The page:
Steele says, between the lines, that Barack Obama is a dangerous man. Barack's fervent desire to be authentically black 1) leads him to ignore(at least in his political positions) the lessons of self-reliance which aided his achievements, and 2) REQUIRES that he embrace the victimhood lies, and all the trope which that implies, and all the political positions and programs which go along with the trope. Steele in an interview with WaPo:
The problem here for Barack, of course, is that his racial identity commits him to a manipulation of the society he seeks to lead. To ‘be black,’ he has to exaggerate black victimization in America. . . . Worse, his identity will pressure him to see black difficulties — achievement gaps, high illegitimacy rates, high crime rates, family collapse, and so on — in the old framework of racial oppression.
More from "A Bound Man"
That he would join a church this steeped in blackness, with so many other churches available, only underscores his determination to be transparently black.
How can Obama sit every week in a church preaching blackness & not object that he was raised quite well, thank you, by three white Midwesterners? Obama is the kind of man who can close down the best part of himself to belong to this black church and, more broadly, to the black identity.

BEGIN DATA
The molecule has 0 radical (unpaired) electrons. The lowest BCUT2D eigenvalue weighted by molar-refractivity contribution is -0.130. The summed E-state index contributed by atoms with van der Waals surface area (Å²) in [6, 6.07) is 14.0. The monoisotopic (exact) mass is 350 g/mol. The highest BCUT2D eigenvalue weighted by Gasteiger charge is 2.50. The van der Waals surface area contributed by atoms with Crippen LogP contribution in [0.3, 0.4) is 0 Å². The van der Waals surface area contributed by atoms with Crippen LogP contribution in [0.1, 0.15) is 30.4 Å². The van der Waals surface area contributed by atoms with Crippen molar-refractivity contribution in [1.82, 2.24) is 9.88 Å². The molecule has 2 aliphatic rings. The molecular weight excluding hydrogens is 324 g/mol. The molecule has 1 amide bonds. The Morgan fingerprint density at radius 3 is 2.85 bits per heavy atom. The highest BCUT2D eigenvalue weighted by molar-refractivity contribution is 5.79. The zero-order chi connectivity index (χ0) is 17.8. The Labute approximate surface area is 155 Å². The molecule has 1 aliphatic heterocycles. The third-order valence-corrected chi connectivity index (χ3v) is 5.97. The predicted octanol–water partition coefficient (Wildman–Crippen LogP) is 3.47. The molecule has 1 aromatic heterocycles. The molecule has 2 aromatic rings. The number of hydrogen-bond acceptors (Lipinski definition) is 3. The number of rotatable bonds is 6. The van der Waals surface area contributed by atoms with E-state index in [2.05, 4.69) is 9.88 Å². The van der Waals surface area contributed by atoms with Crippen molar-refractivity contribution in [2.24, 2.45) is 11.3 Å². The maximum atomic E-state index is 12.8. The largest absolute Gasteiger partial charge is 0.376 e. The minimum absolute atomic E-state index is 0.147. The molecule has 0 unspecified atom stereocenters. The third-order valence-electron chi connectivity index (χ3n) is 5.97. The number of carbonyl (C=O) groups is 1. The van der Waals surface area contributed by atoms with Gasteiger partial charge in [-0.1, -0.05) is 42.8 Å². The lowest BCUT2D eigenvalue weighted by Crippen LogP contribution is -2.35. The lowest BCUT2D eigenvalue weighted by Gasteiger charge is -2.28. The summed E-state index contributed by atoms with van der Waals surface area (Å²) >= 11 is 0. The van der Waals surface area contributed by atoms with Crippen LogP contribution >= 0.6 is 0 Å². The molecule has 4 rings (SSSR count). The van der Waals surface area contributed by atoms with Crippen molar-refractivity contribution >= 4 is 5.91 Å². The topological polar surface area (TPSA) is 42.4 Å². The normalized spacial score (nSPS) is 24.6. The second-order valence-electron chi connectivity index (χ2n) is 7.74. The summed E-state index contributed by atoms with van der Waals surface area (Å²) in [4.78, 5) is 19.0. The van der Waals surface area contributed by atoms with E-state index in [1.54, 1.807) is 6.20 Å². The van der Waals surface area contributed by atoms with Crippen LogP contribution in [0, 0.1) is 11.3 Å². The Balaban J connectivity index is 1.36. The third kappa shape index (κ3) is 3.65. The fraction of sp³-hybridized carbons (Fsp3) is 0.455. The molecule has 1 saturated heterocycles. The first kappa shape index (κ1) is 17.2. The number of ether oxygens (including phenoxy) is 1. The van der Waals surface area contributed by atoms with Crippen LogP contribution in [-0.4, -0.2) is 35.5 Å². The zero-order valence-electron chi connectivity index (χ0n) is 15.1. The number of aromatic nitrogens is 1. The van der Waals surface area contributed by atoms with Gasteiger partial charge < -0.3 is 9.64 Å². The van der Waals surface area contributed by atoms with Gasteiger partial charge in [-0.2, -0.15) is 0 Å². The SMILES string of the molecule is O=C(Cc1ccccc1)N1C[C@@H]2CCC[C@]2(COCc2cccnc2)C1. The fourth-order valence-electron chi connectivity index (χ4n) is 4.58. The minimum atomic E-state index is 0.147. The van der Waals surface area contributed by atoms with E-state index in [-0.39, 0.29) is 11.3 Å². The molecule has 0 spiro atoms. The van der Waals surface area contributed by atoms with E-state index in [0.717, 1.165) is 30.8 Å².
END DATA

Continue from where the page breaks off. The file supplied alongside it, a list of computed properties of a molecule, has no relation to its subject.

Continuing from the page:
It's a bit off topic, but I also liked this
So Obama is not given to “fresh” or “new” ideas. It is hard to be an iconic Negro and original at the same time. He works within convention not against it. When you are an iconic Negro you are original, not in your thinking, but in your person
Steele's book was published in November, and therefore written even earlier. Still, that is a right on reading of Obama. In the last 1/3, which I have not finished, Steele asserts that the Barack phenomenon is not so much about Barack as it is about white America. This reminds of something Peggy Noonan wrote:
[Barack Obama's] big draw is this. In a country that has throughout most of our lifetimes been tormented by, buffeted by, the question of race, a country that has endured real pain and paid in blood and treasure to work its way through and out of the mess, that for all that struggle we yielded this: a brilliant and accomplished young black man with a consensus temperament, a thoughtful and peaceful person who wishes to lead. That is his draw: "We made that." "It ended well."
People would love to be able to support that guy.
More from "A Bound Man":
It was not a hard-earned and carefully evolved individuality that won [Barack] entree’ into national imagination. It was the matching of his racial persona with a hunger for racial innocence in white America…
This next is in the final summation of "A Bound Man". Read in context, it does not seem so starkly harsh as it does when excerpted. Still, I include it here:
What gave Barack Obama the idea that he could plausibly run for POTUS? Was it that he had evolved a compelling vision for the nation grounded in deeply held personal convictions? Or was it he had simply become aware of the his power to enthrall whites?
A Time Magazine article, about Barack Obama, written by Shelby Steele.